In terms of your suggestions, I don’t know how well I will be able to use them. How will I be able to tell if there is any coloration? This is something that I would only be able to do if I “knew” (my perception) of how each of these tones and frequencies sounded like. Then I would be able to recognize if any of the tones/freq’s was boosted or decreased. Usually musicians have an instrument and can hear if there is any alteration to the sound of it, but then again… factors like microphone play a role in this coloration too. It is definitely a much more difficult task to be able to tell somebody if a reference-grade headphone is reference… like how do you do it? Coloration can easily have a very very negative impact - if you are a music producer, and you are making a song using a “reference-grade” headphone that has boosted bass, only you will hear this boosted bass coloration, thus the headphone is not reliable to be used as a reference - what will happen is that you will produce a song with less bass than it appears (because it appears that there is bass, while it’s actually just the coloration from the headphones). I hope you get what my goal and aim is.

I would greatly appreciate to hear you out on this. In both scenarios people are using their ears to listen - with speakers there are so many factors that play a major role in how they sound (room acoustics, density of walls, room arrangement, soundproofing, speaker placement, and many more), while headphones don’t suffer from any of those, they sit on everybody’s head and only things like sources can truly affect their sound. So with headphones the only thing that should be present is someones perception of sound, while with speakers not only is there also perception of sound present (perception of sound is how every person individually perceives sound), but also so many other factors that can further affect that perception (I stated some of these factors above). So I’m very interested to hear the deeper explanation as to how speakers sound the same to everybody (you didn’t say this directly, but this is what I concluded from “people literally hear headphones differently from each other”, I could’ve misunderstood you)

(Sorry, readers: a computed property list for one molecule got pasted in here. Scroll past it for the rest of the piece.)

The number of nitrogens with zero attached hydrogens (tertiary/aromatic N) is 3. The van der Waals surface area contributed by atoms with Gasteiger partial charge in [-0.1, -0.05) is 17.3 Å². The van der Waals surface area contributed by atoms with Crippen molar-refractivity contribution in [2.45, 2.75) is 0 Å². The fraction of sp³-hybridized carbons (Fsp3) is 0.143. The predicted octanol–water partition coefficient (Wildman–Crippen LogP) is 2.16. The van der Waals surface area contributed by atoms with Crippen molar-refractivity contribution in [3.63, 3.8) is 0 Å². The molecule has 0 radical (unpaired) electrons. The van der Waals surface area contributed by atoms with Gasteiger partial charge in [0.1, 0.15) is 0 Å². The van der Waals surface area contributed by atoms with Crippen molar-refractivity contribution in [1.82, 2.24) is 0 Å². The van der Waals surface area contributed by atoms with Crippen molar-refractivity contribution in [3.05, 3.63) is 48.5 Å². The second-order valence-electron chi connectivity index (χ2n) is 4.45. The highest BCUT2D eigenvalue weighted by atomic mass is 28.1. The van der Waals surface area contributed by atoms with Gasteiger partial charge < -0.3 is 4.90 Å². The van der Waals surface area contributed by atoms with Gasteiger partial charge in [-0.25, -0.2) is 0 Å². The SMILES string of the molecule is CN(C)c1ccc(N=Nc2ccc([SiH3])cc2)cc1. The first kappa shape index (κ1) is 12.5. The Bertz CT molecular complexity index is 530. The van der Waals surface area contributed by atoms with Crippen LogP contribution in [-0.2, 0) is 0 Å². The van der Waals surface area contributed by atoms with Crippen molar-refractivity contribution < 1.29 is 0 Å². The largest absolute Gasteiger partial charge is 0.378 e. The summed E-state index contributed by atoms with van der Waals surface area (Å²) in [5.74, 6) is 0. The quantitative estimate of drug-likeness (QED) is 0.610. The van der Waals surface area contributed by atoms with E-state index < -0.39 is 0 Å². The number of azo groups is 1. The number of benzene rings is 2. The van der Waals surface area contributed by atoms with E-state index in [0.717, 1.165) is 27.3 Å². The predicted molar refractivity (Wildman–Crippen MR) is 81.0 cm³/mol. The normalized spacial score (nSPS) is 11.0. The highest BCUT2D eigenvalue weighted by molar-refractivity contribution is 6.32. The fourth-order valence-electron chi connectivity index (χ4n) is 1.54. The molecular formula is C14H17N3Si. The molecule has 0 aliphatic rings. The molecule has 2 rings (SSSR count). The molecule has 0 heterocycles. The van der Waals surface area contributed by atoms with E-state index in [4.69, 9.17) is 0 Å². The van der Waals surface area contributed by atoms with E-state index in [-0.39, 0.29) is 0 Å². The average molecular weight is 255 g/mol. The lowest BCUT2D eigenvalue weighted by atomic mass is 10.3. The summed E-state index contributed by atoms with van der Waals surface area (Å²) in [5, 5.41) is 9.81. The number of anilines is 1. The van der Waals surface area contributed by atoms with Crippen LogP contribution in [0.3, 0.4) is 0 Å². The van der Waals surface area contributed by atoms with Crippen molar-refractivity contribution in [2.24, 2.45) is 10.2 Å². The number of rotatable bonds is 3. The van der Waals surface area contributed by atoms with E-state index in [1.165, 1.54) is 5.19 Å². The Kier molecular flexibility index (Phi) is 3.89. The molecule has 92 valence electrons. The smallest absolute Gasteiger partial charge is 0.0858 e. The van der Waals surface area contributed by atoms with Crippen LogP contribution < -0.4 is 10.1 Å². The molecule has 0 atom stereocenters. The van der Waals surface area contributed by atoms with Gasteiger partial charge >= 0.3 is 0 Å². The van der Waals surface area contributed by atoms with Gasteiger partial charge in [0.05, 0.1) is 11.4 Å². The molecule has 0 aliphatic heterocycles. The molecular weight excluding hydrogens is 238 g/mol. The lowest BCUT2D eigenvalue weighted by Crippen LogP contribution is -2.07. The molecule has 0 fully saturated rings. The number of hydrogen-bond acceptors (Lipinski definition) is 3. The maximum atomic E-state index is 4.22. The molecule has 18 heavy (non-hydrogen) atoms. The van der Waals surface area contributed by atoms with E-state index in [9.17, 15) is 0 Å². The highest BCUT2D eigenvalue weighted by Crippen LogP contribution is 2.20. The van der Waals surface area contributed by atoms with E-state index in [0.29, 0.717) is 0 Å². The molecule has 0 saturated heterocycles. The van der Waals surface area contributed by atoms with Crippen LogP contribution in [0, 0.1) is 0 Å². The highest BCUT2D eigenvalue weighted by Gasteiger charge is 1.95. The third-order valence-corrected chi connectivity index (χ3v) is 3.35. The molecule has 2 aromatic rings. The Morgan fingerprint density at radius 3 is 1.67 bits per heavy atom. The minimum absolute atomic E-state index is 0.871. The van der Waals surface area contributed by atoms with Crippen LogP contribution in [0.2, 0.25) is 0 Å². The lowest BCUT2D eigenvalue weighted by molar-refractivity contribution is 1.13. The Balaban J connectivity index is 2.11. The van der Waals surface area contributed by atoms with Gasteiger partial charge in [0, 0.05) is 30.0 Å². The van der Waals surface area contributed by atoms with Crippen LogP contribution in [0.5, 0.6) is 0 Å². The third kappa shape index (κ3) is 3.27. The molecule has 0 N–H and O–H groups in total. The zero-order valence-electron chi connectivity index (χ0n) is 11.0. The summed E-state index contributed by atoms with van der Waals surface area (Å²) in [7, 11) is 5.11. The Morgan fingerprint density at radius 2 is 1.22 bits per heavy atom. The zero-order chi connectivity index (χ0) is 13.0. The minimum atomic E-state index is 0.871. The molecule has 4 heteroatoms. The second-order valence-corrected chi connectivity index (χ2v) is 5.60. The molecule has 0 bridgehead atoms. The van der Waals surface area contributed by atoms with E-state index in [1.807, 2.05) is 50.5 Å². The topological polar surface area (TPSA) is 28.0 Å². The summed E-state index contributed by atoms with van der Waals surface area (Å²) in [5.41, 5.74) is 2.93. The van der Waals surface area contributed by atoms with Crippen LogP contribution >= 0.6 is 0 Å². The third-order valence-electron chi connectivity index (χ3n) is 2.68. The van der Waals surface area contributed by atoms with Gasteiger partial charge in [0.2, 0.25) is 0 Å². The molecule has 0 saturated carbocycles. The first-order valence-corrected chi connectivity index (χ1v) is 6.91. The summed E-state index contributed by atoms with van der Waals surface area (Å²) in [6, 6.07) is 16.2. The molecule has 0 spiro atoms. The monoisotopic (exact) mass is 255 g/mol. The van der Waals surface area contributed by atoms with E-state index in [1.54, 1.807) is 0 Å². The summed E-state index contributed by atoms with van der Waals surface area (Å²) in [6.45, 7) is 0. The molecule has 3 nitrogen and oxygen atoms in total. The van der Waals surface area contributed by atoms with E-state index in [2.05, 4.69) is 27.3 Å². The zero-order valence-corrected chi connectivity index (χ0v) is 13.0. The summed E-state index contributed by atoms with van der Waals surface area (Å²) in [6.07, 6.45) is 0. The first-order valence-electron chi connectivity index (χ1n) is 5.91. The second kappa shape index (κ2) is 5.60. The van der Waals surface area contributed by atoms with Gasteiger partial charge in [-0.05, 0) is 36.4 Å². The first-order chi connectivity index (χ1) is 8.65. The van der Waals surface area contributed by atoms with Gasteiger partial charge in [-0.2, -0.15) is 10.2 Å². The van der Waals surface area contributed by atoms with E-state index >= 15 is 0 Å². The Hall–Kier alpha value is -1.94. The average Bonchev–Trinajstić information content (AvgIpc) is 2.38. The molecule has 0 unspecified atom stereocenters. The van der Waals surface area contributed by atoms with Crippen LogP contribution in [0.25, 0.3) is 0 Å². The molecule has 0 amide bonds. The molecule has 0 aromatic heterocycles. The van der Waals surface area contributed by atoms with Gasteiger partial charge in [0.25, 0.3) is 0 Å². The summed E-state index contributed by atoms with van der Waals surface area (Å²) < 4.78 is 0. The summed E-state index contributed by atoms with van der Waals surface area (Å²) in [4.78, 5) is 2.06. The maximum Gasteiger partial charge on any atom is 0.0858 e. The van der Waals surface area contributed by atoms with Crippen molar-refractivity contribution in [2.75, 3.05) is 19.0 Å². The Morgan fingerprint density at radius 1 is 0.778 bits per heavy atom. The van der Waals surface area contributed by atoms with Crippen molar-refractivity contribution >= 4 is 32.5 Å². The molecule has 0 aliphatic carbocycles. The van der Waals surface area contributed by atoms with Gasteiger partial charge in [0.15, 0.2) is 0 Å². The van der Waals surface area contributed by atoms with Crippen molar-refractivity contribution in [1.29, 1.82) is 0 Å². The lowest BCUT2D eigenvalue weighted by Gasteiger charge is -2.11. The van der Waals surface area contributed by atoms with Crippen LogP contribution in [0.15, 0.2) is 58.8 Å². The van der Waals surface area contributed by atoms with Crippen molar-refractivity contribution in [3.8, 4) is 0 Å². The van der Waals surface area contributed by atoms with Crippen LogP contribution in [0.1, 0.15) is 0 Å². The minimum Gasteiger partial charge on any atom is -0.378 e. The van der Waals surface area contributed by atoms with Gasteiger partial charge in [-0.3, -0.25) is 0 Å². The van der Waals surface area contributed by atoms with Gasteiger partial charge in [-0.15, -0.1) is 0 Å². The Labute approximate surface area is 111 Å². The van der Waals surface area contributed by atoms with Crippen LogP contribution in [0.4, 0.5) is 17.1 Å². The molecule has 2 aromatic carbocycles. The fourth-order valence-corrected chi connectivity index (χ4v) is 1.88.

Perception is what depends from person to person. But if a headphone is colored, that’s something that is factual (idk if this is the correct word). Ones perception of this coloration is something that differs, but the fact that there is coloration is simply a fact. Now, I am trying to see how can I confirm if somebody can rely on this headphone(s) for representing sound the way it is meant to be represented.

Neutral is a concept that is impossible to nail down with today’s equipment. The measurement systems available do not 100% replicate the human ear. Also a slight placement change of the can on the measurement rig can wildly effect the measurement. Nor are the mics perfect. Or any of the other equipment. You can however get a ballpark. I would look at the available measurements for the headphone you care about and draw a conclusion from that. One measurement is not good enough. You need to look at various sources to get a general idea. Also search out decay measurements. A particular can may have a good looking FR but if there’s a 4ms resonance somewhere, this will be perceived as a response peak by the listener. Do research/homework on measurements. Nothing is as simple or accurate as you may think.


Sorry, but coloration is simply the result of multiple frequency responses sounding together. A headphone that is flat across the frequency range for your hearing will have no coloration.

This is largely true for flat loud speakers in the proper acoustic environment but is simply false for headphones.

Because headphones work on a different acoustic principle from loudspeakers (and live sound) our brains cannot use their exquisite mechanism that compensates for individual ear variations. So each person gets a different frequency response called the head-related transfer function (HRTF). This is not a subtle thing. Somewhere on YouTube there is a video that plays back the wildly different things different people are hearing when they listen to exactly the same source sound.

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^^^ This, I’d wager if you took the top ‘rated/talented’ studio engineers then you’d get a big difference in their personal choices and a lot to their picks would be humble compared to what we call “reference”.


Thanks for clarification. I think I get your point more now. However, wouldn’t this mean that there is no possible way to make a true reference headphone because every person would be hearing it vastly different?